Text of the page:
Key Provisions of the REINS Act
The REINS Act would modify the CRA’s procedures for Congressional review of agency regulations. Some key provisions include:
Requiring Approval for Major Rules
The primary purpose of the REINS Act is to require active Congressional approval before any major regulation takes effect. Major rules are defined as those with $100 million or more in economic impacts.
Agencies would be prohibited from implementing these major regulations without completing the REINS Act’s approval process. This flips the script from the CRA, which requires Congress to act to nullify rules.
Identification and Analysis of Major Rules
The REINS Act would mandate that agencies identify major rules in their submitted reports to Congress. Agencies would need to provide the full cost-benefit analysis used to develop the regulation.
The Office of Information and Regulatory Affairs (OIRA) would determine which regulations qualify as major rules under the law’s $100 million threshold.
Timeline of the REINS Act
The REINS Act has followed a winding legislative path over the last 15 years. Here are some key dates:
- October 2009 – Original REINS Act legislation introduced in the House
- 2011 to 2017 – REINS Act passes House three times but fails in Senate
- January 2023 – REINS Act reintroduced and passes House again
- June 2023 – Current version passes House in 118th Congress
The fate of the bill in the divided 118th Congress is still uncertain. But with multiple House passes, the REINS Act remains prominently on the Congressional agenda for administrative reform.
Congressional Sponsors of the REINS Act
The REINS Act has been primarily championed by Republican members of Congress. Here is a look at the key sponsors in both chambers in recent sessions.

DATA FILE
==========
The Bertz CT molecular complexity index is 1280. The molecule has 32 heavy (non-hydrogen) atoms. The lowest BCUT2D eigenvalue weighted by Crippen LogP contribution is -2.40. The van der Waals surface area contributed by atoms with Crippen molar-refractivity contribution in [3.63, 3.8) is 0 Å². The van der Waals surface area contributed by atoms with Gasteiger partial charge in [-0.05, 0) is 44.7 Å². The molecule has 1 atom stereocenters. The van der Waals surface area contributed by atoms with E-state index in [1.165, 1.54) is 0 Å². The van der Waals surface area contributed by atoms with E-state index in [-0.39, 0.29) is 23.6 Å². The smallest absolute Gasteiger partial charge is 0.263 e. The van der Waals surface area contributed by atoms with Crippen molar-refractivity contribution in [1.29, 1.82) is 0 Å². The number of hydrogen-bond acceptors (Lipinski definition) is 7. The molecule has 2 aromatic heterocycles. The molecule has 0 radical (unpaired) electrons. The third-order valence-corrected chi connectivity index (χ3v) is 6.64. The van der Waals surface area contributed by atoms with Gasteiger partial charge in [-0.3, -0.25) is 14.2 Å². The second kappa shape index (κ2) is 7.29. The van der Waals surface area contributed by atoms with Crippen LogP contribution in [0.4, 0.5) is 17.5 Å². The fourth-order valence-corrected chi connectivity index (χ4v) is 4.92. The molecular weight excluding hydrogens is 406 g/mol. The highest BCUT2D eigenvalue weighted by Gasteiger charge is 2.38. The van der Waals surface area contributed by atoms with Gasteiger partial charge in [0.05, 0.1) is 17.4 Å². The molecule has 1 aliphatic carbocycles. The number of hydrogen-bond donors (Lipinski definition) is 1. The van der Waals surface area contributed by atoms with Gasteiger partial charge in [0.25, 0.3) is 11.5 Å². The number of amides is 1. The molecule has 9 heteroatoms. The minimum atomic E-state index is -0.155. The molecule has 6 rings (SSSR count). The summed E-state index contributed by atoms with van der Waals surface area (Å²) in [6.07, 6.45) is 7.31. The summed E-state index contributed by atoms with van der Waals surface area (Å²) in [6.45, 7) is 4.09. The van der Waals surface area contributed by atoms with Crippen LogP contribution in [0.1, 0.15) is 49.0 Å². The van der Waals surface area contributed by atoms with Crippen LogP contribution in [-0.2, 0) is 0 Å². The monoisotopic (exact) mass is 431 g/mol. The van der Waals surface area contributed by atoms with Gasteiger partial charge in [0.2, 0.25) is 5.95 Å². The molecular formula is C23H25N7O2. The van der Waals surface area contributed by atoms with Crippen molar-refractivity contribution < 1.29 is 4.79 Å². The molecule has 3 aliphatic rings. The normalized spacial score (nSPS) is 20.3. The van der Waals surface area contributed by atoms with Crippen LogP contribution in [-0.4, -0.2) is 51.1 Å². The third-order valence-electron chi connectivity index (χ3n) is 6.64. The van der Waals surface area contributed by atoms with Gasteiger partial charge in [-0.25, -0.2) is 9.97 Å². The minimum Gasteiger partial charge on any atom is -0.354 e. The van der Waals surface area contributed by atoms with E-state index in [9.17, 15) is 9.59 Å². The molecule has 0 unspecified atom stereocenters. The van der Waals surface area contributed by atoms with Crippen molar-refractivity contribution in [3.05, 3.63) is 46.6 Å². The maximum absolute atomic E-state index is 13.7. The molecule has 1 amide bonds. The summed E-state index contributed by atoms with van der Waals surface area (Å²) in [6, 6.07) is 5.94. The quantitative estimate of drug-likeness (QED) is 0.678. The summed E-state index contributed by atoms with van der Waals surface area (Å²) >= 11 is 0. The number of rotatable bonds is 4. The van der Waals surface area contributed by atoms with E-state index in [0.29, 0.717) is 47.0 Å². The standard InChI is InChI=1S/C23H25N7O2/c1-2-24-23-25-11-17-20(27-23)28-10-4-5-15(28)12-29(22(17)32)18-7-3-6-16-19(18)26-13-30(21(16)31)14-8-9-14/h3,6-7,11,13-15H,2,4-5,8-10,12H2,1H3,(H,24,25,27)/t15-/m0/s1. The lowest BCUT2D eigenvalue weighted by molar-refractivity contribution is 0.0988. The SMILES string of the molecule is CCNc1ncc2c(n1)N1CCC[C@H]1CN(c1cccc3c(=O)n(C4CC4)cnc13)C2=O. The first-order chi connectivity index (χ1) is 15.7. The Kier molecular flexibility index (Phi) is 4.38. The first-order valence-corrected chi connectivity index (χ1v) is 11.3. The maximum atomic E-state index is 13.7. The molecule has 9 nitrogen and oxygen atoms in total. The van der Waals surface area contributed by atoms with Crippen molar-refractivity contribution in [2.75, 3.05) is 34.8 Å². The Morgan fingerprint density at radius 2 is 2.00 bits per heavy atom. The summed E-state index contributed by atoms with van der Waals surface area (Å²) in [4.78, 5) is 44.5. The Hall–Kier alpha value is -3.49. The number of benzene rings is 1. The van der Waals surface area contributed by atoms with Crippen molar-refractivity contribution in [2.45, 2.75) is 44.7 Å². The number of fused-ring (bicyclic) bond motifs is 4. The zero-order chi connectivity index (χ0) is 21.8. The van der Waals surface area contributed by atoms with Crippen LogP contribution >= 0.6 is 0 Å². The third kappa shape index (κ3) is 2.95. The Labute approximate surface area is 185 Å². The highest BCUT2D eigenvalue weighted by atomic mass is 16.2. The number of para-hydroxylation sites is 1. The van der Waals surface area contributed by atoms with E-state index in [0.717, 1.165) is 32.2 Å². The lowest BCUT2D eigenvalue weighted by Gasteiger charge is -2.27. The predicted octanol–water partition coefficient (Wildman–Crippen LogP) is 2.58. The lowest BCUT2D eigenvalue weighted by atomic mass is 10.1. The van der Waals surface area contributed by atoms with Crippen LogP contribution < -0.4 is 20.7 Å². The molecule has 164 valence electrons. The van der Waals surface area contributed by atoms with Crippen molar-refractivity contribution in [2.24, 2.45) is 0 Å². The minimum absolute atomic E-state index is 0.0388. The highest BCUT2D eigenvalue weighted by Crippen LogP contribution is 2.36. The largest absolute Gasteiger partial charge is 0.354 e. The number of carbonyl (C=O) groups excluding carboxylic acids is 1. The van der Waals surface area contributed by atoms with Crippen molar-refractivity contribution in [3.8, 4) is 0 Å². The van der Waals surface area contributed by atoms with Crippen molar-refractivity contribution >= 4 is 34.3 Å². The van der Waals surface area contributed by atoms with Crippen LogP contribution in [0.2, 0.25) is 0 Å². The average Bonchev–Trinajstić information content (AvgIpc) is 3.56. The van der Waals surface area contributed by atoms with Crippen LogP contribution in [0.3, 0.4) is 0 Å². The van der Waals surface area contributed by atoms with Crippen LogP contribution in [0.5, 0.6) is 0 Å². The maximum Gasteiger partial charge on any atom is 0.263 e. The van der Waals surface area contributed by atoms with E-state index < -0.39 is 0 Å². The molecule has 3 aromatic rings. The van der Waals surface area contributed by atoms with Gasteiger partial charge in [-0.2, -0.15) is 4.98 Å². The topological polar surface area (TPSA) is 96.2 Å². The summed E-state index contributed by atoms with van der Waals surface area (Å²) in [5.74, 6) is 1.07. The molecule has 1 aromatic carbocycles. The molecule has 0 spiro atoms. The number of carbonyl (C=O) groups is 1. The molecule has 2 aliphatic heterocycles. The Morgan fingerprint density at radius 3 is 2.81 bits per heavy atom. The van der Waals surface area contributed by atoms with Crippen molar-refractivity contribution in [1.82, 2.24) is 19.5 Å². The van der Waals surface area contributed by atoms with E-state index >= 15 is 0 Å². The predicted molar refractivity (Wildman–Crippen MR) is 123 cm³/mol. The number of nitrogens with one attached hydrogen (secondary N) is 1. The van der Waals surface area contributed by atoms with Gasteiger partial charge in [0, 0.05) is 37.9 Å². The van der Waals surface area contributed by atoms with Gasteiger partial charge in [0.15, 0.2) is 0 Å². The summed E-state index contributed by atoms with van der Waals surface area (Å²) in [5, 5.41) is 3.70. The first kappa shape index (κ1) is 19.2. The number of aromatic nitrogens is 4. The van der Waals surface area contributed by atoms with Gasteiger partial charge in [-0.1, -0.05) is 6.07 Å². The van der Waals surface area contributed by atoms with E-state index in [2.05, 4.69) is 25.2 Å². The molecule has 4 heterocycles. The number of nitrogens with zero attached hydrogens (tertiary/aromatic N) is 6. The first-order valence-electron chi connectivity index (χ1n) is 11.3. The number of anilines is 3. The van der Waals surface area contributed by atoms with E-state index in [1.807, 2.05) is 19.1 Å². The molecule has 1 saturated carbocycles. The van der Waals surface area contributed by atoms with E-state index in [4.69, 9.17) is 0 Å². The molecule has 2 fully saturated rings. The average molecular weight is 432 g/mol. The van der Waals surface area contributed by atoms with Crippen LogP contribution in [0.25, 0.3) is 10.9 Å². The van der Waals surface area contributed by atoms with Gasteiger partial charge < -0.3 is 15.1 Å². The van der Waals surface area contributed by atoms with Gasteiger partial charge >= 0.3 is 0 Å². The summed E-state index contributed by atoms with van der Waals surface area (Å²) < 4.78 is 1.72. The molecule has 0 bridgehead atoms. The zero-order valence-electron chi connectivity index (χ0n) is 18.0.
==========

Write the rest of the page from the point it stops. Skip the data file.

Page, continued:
118th Congress Sponsors
In the House, the REINS Act of 2023 was introduced by Representative Kat Cammack (R-Florida) with 181 GOP cosponsors.
In the Senate, Senator Rand Paul (R-Kentucky) sponsored the latest version with 27 Republican cosponsors.
117th Congress Sponsors
The 2021 REINS Act in the House was sponsored by Rep. Cammack with 126 Republican cosponsors.
Senator Paul again sponsored the legislation in the Senate, where it attracted 30 GOP cosponsors.
116th Congress Sponsors
The REINS Act of 2019 was sponsored by Rep. Jim Sensenbrenner (R-Wisconsin) in the House and Senator Paul in the Senate. It had 16 House and 42 Senate Republican cosponsors, respectively.
Policy Arguments About the REINS Act
The REINS Act has sparked vigorous debate among policy experts about its implications for the administrative state and regulatory process.
Arguments Supporting the REINS Act
Strengthens separation of powers: Proponents argue the REINS Act would rebalance power between Congress and federal agencies by ensuring elected representatives control major regulatory decisions.
Increases accountability: Congressional approval requirements would make legislators more accountable to voters for the costs and impacts of regulations.
Enhances transparency: Knowing Congress has veto power over major rules could lead to more open rulemaking processes at agencies.
Has bipartisan appeal: Some argue REINS could find support from both parties by limiting improvident regulations while still allowing most public interest regulations through with Congress’ blessing.
Arguments Against the REINS Act
Politicizes the regulatory process: Opponents contend subjecting regulations to Congressional approval would give lobbyists and special interests more ability to influence rules.